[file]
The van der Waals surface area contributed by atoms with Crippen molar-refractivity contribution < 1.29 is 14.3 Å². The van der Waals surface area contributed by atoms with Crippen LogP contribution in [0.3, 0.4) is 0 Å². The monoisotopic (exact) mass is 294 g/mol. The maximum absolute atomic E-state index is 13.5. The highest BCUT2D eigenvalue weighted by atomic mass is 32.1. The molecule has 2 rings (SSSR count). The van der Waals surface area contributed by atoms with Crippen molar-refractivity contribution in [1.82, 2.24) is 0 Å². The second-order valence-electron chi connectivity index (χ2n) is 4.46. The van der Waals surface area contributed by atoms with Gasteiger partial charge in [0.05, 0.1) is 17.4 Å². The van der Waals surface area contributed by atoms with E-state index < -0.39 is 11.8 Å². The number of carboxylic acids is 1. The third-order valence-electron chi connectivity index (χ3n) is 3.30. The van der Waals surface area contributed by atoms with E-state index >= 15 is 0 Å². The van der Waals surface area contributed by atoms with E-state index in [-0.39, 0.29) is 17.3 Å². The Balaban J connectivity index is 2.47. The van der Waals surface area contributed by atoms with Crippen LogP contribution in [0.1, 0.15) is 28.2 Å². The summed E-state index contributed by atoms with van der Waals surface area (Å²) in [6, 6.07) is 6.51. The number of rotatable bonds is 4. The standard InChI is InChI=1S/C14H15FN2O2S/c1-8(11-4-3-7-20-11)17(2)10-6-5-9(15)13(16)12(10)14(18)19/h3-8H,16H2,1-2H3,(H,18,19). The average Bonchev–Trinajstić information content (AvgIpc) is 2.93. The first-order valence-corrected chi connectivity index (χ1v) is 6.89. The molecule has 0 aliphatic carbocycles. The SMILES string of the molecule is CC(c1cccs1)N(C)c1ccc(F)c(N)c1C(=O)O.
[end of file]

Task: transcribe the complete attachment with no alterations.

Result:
The van der Waals surface area contributed by atoms with Crippen molar-refractivity contribution < 1.29 is 14.3 Å². The van der Waals surface area contributed by atoms with Crippen LogP contribution in [0.3, 0.4) is 0 Å². The monoisotopic (exact) mass is 294 g/mol. The maximum absolute atomic E-state index is 13.5. The highest BCUT2D eigenvalue weighted by atomic mass is 32.1. The molecule has 2 rings (SSSR count). The van der Waals surface area contributed by atoms with Crippen molar-refractivity contribution in [1.82, 2.24) is 0 Å². The second-order valence-electron chi connectivity index (χ2n) is 4.46. The van der Waals surface area contributed by atoms with Gasteiger partial charge in [0.05, 0.1) is 17.4 Å². The van der Waals surface area contributed by atoms with E-state index < -0.39 is 11.8 Å². The number of carboxylic acids is 1. The third-order valence-electron chi connectivity index (χ3n) is 3.30. The van der Waals surface area contributed by atoms with E-state index >= 15 is 0 Å². The van der Waals surface area contributed by atoms with E-state index in [-0.39, 0.29) is 17.3 Å². The Balaban J connectivity index is 2.47. The van der Waals surface area contributed by atoms with Crippen LogP contribution in [0.1, 0.15) is 28.2 Å². The summed E-state index contributed by atoms with van der Waals surface area (Å²) in [6, 6.07) is 6.51. The number of rotatable bonds is 4. The standard InChI is InChI=1S/C14H15FN2O2S/c1-8(11-4-3-7-20-11)17(2)10-6-5-9(15)13(16)12(10)14(18)19/h3-8H,16H2,1-2H3,(H,18,19). The average Bonchev–Trinajstić information content (AvgIpc) is 2.93. The first-order valence-corrected chi connectivity index (χ1v) is 6.89. The molecule has 0 aliphatic carbocycles. The SMILES string of the molecule is CC(c1cccs1)N(C)c1ccc(F)c(N)c1C(=O)O.